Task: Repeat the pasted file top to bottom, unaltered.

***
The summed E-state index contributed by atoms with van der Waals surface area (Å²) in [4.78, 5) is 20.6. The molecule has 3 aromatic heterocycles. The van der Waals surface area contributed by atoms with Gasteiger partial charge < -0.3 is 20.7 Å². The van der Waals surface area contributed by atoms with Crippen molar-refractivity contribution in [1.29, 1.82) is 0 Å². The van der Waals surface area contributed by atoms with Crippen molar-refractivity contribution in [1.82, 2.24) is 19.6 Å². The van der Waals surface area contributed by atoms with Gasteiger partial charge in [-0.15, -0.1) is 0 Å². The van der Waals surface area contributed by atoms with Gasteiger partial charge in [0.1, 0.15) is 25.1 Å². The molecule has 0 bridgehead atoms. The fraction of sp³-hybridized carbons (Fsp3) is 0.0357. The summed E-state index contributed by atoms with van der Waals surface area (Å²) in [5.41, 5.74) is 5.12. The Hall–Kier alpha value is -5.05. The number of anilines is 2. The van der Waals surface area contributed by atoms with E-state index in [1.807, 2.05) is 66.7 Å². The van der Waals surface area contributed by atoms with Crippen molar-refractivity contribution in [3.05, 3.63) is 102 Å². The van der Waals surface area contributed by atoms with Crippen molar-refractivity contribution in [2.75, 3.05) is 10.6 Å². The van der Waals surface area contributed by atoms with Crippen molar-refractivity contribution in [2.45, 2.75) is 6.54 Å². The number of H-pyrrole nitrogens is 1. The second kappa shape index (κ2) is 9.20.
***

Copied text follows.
The summed E-state index contributed by atoms with van der Waals surface area (Å²) in [4.78, 5) is 20.6. The molecule has 3 aromatic heterocycles. The van der Waals surface area contributed by atoms with Gasteiger partial charge < -0.3 is 20.7 Å². The van der Waals surface area contributed by atoms with Crippen molar-refractivity contribution in [1.29, 1.82) is 0 Å². The van der Waals surface area contributed by atoms with Crippen molar-refractivity contribution in [1.82, 2.24) is 19.6 Å². The van der Waals surface area contributed by atoms with Gasteiger partial charge in [-0.15, -0.1) is 0 Å². The van der Waals surface area contributed by atoms with Gasteiger partial charge in [0.1, 0.15) is 25.1 Å². The molecule has 0 bridgehead atoms. The fraction of sp³-hybridized carbons (Fsp3) is 0.0357. The summed E-state index contributed by atoms with van der Waals surface area (Å²) in [5.41, 5.74) is 5.12. The Hall–Kier alpha value is -5.05. The number of anilines is 2. The van der Waals surface area contributed by atoms with E-state index in [1.807, 2.05) is 66.7 Å². The van der Waals surface area contributed by atoms with Crippen molar-refractivity contribution in [3.05, 3.63) is 102 Å². The van der Waals surface area contributed by atoms with Crippen molar-refractivity contribution in [2.75, 3.05) is 10.6 Å². The van der Waals surface area contributed by atoms with Crippen molar-refractivity contribution in [2.45, 2.75) is 6.54 Å². The number of H-pyrrole nitrogens is 1. The second kappa shape index (κ2) is 9.20.